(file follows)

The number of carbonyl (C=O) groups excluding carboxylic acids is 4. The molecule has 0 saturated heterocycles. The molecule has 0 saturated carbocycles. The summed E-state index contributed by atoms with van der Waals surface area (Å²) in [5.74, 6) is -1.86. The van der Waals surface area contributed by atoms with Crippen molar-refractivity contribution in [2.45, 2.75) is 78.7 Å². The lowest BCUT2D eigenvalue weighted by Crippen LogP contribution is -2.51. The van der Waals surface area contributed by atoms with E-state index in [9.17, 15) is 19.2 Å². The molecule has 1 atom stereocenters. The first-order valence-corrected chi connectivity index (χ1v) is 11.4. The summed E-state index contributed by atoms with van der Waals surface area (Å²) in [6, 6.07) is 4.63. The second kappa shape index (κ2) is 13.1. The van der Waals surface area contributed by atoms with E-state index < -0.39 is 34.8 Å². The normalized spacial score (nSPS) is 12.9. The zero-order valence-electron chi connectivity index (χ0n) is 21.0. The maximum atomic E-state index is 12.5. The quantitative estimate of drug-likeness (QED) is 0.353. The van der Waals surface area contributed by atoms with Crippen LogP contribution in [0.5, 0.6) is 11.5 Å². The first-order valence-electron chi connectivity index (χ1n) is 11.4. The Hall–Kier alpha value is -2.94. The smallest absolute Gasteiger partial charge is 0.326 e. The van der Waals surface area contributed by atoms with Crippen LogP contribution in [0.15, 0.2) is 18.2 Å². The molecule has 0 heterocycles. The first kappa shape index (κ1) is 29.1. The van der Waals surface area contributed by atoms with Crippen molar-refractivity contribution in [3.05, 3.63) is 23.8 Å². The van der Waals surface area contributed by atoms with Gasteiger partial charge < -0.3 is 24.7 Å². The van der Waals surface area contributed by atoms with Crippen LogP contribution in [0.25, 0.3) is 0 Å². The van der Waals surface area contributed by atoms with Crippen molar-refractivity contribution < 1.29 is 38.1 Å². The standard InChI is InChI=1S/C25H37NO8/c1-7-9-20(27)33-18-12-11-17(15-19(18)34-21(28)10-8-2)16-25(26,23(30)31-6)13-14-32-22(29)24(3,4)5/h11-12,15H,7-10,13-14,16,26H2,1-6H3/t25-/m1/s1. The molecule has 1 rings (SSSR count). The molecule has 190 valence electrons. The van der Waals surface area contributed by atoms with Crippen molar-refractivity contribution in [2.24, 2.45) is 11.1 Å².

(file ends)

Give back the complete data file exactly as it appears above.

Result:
The number of carbonyl (C=O) groups excluding carboxylic acids is 4. The molecule has 0 saturated heterocycles. The molecule has 0 saturated carbocycles. The summed E-state index contributed by atoms with van der Waals surface area (Å²) in [5.74, 6) is -1.86. The van der Waals surface area contributed by atoms with Crippen molar-refractivity contribution in [2.45, 2.75) is 78.7 Å². The lowest BCUT2D eigenvalue weighted by Crippen LogP contribution is -2.51. The van der Waals surface area contributed by atoms with E-state index in [9.17, 15) is 19.2 Å². The molecule has 1 atom stereocenters. The first-order valence-corrected chi connectivity index (χ1v) is 11.4. The summed E-state index contributed by atoms with van der Waals surface area (Å²) in [6, 6.07) is 4.63. The second kappa shape index (κ2) is 13.1. The van der Waals surface area contributed by atoms with E-state index < -0.39 is 34.8 Å². The normalized spacial score (nSPS) is 12.9. The zero-order valence-electron chi connectivity index (χ0n) is 21.0. The maximum atomic E-state index is 12.5. The quantitative estimate of drug-likeness (QED) is 0.353. The van der Waals surface area contributed by atoms with Crippen LogP contribution in [0.5, 0.6) is 11.5 Å². The first-order valence-electron chi connectivity index (χ1n) is 11.4. The Hall–Kier alpha value is -2.94. The smallest absolute Gasteiger partial charge is 0.326 e. The van der Waals surface area contributed by atoms with Crippen LogP contribution in [0.15, 0.2) is 18.2 Å². The molecule has 0 heterocycles. The first kappa shape index (κ1) is 29.1. The van der Waals surface area contributed by atoms with Crippen molar-refractivity contribution in [3.05, 3.63) is 23.8 Å². The van der Waals surface area contributed by atoms with Gasteiger partial charge < -0.3 is 24.7 Å². The van der Waals surface area contributed by atoms with Crippen LogP contribution in [0.25, 0.3) is 0 Å². The van der Waals surface area contributed by atoms with Crippen molar-refractivity contribution < 1.29 is 38.1 Å². The standard InChI is InChI=1S/C25H37NO8/c1-7-9-20(27)33-18-12-11-17(15-19(18)34-21(28)10-8-2)16-25(26,23(30)31-6)13-14-32-22(29)24(3,4)5/h11-12,15H,7-10,13-14,16,26H2,1-6H3/t25-/m1/s1. The molecule has 1 rings (SSSR count). The molecule has 190 valence electrons. The van der Waals surface area contributed by atoms with Crippen molar-refractivity contribution in [2.24, 2.45) is 11.1 Å².